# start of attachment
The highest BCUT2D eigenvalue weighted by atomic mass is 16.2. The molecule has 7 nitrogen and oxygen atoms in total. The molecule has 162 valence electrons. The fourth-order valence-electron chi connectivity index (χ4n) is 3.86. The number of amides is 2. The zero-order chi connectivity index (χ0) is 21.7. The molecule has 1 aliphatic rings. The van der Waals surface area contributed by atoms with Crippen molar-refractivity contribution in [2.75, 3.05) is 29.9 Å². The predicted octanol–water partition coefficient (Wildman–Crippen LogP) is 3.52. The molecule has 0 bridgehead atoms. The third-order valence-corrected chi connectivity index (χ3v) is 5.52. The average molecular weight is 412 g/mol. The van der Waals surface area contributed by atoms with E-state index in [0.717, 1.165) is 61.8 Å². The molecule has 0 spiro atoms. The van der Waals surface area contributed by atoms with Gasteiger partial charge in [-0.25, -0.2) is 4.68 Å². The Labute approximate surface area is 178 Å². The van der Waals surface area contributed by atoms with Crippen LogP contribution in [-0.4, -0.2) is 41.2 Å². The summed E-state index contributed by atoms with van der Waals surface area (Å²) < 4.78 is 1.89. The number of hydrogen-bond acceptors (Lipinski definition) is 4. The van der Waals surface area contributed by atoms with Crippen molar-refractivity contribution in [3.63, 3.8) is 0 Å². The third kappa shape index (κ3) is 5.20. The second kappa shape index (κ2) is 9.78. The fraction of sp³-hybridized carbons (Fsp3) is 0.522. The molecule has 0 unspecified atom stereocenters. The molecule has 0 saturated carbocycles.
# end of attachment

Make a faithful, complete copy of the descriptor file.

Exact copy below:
The highest BCUT2D eigenvalue weighted by atomic mass is 16.2. The molecule has 7 nitrogen and oxygen atoms in total. The molecule has 162 valence electrons. The fourth-order valence-electron chi connectivity index (χ4n) is 3.86. The number of amides is 2. The zero-order chi connectivity index (χ0) is 21.7. The molecule has 1 aliphatic rings. The van der Waals surface area contributed by atoms with Crippen molar-refractivity contribution in [2.75, 3.05) is 29.9 Å². The predicted octanol–water partition coefficient (Wildman–Crippen LogP) is 3.52. The molecule has 0 bridgehead atoms. The third-order valence-corrected chi connectivity index (χ3v) is 5.52. The average molecular weight is 412 g/mol. The van der Waals surface area contributed by atoms with E-state index in [0.717, 1.165) is 61.8 Å². The molecule has 0 spiro atoms. The van der Waals surface area contributed by atoms with Gasteiger partial charge in [-0.25, -0.2) is 4.68 Å². The Labute approximate surface area is 178 Å². The van der Waals surface area contributed by atoms with Crippen LogP contribution in [-0.4, -0.2) is 41.2 Å². The summed E-state index contributed by atoms with van der Waals surface area (Å²) < 4.78 is 1.89. The number of hydrogen-bond acceptors (Lipinski definition) is 4. The van der Waals surface area contributed by atoms with Crippen molar-refractivity contribution in [3.63, 3.8) is 0 Å². The third kappa shape index (κ3) is 5.20. The second kappa shape index (κ2) is 9.78. The fraction of sp³-hybridized carbons (Fsp3) is 0.522. The molecule has 0 unspecified atom stereocenters. The molecule has 0 saturated carbocycles.